3 Teacher Tips to Save Time at the Copier

I have yet to meet a teacher who has not found the copier to be one of the banes of teacher life.  To make this dilemma even more complicated, last year I began working for an elementary school that has only one copy machine… for the entire school!  Here are a few tips I have learned that save a significant amount of time each week.

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Have you ever looked at how many pages of tests and quizzes you print every month?  As an upper elementary teacher, my tests and quizzes are often several pages long.  I felt like I was spending hours printing tests and quizzes and stapling the pages together, each month.  So, I decided to only make copies of tests, and other large packets, once and then recycle them from year to year.

Now, I have all my tests and quizzes copied and filed away in a cabinet, organized and ready to use throughout the year.  For example, when it is time for my students to take their Revolutionary War test, all I have to do is pull out my file folder of Revolutionary War tests.  In that folder, 30 Revolutionary War tests are printed, stapled, and ready to use.  Rather than having students write their responses on the actual test, I have a standard response sheet that I use for everything.  I typically print 100 response sheets at a time and keep them in a basket so they are easily accessible to students.  Having my test and quiz materials prepared this way, saves me time at the copier AND saves me time grading as the response sheets are much easier to grade than flipping from page to page in a test packet.

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No one likes waking up early, but I have found it is worth it due to the amount of time I can save.  I try to arrive at school no later than 6:45 a.m. every morning.  There are only a few other teachers working at this time compared with after school when most teachers are working.  Therefore, there is seldom other people vying to use the copy machine.  Also, have you noticed after school, there is usually someone who wants to stand around and talk?  This is typically not the case in the mornings which makes it much easier to get work completed without interruptions.  Since I began arriving to work early, I leave as soon as the students get on the bus and am able to get more work completed than waiting until the afternoon to do it.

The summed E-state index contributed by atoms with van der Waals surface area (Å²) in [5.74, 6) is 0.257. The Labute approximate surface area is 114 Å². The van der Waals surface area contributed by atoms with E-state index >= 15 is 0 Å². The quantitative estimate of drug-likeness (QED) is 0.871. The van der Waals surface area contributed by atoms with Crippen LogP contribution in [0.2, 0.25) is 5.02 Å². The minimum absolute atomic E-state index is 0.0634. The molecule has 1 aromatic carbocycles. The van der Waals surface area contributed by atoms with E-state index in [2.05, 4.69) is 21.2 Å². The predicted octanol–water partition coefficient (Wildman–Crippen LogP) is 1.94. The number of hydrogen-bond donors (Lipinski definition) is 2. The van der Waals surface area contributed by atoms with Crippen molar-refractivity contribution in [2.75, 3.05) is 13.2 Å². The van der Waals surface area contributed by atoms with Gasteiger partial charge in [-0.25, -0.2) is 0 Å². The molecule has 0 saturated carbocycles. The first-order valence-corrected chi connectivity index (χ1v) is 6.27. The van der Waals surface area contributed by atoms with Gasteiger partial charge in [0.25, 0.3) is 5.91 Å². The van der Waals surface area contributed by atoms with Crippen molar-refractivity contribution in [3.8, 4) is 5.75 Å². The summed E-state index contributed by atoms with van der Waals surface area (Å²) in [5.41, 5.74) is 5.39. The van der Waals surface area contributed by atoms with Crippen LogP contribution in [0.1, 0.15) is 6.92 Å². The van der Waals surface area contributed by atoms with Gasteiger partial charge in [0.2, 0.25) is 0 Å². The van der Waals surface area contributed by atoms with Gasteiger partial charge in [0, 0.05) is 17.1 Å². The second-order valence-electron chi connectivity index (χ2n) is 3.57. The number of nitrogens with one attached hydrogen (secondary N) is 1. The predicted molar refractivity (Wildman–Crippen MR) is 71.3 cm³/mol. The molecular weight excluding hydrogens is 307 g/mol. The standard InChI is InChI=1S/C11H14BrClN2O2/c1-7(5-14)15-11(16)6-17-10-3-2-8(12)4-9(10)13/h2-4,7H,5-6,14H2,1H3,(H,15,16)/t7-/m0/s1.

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In the past 5 years, I have been fortunate enough to have committed parent volunteers only once.  But, most communities have other resources you can look to for volunteers aside from using parent volunteers.  I have found my best volunteers to be college education students.   There is a university near the school where I work.  At the beginning of each semester, I email someone from their education department to see if they have any students who would like to volunteer in my classroom.  Education students are great because not only can they help with copying and grading but they also want to help work one-on-one with students and lead centers.  If you do not have a university near you, all high schools and colleges have various clubs and honor societies that are required to perform a certain amount of community service each semester.  Student volunteers have been a tremendous help to me and I cannot imagine my classroom without them!

 

Making copies is just one of the many tedious jobs teachers have.  Some schools are moving to more computerized forms of work and assessments but, unfortunately, many schools do not have the funding to put computers in the hands of all students, all the time.  These are just a few strategies I have found to cut down on the tedious job of copying, so that I have more time for what really matters; planning and working with students!

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